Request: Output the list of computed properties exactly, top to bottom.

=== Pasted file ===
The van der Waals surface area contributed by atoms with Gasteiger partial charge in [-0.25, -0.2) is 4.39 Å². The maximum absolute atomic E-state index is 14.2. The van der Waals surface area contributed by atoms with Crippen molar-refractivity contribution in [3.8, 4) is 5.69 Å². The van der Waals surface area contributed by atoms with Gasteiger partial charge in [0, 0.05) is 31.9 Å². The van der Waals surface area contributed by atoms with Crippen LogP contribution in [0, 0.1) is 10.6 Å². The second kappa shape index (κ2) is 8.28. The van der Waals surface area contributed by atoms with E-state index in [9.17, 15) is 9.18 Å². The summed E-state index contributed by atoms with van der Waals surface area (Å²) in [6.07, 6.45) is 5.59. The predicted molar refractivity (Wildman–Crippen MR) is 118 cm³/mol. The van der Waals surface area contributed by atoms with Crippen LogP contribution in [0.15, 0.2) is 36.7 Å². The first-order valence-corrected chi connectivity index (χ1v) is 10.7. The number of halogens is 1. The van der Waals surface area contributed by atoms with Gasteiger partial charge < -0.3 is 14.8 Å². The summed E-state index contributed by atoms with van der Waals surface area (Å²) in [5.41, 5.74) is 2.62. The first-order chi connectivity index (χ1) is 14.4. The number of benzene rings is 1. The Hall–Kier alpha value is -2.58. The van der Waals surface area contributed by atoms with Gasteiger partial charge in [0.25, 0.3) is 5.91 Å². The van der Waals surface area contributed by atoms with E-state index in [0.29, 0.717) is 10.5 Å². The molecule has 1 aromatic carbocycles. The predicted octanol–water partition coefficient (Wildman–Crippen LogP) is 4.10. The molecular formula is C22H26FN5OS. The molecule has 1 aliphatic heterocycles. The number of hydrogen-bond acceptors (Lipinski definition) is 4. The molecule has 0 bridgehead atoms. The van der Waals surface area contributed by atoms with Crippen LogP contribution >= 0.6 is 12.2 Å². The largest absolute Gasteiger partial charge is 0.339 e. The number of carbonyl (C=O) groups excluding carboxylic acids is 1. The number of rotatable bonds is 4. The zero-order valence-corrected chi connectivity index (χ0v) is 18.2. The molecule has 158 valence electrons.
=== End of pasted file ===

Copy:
The van der Waals surface area contributed by atoms with Gasteiger partial charge in [-0.25, -0.2) is 4.39 Å². The maximum absolute atomic E-state index is 14.2. The van der Waals surface area contributed by atoms with Crippen molar-refractivity contribution in [3.8, 4) is 5.69 Å². The van der Waals surface area contributed by atoms with Gasteiger partial charge in [0, 0.05) is 31.9 Å². The van der Waals surface area contributed by atoms with Crippen LogP contribution in [0, 0.1) is 10.6 Å². The second kappa shape index (κ2) is 8.28. The van der Waals surface area contributed by atoms with E-state index in [9.17, 15) is 9.18 Å². The summed E-state index contributed by atoms with van der Waals surface area (Å²) in [6.07, 6.45) is 5.59. The predicted molar refractivity (Wildman–Crippen MR) is 118 cm³/mol. The van der Waals surface area contributed by atoms with Crippen LogP contribution in [0.15, 0.2) is 36.7 Å². The first-order valence-corrected chi connectivity index (χ1v) is 10.7. The number of halogens is 1. The van der Waals surface area contributed by atoms with Gasteiger partial charge < -0.3 is 14.8 Å². The summed E-state index contributed by atoms with van der Waals surface area (Å²) in [5.41, 5.74) is 2.62. The first-order chi connectivity index (χ1) is 14.4. The number of benzene rings is 1. The Hall–Kier alpha value is -2.58. The van der Waals surface area contributed by atoms with Gasteiger partial charge in [0.25, 0.3) is 5.91 Å². The van der Waals surface area contributed by atoms with E-state index in [0.29, 0.717) is 10.5 Å². The molecule has 1 aromatic carbocycles. The predicted octanol–water partition coefficient (Wildman–Crippen LogP) is 4.10. The molecular formula is C22H26FN5OS. The molecule has 1 aliphatic heterocycles. The number of hydrogen-bond acceptors (Lipinski definition) is 4. The molecule has 0 bridgehead atoms. The van der Waals surface area contributed by atoms with Crippen LogP contribution >= 0.6 is 12.2 Å². The largest absolute Gasteiger partial charge is 0.339 e. The number of carbonyl (C=O) groups excluding carboxylic acids is 1. The number of rotatable bonds is 4. The zero-order valence-corrected chi connectivity index (χ0v) is 18.2. The molecule has 158 valence electrons.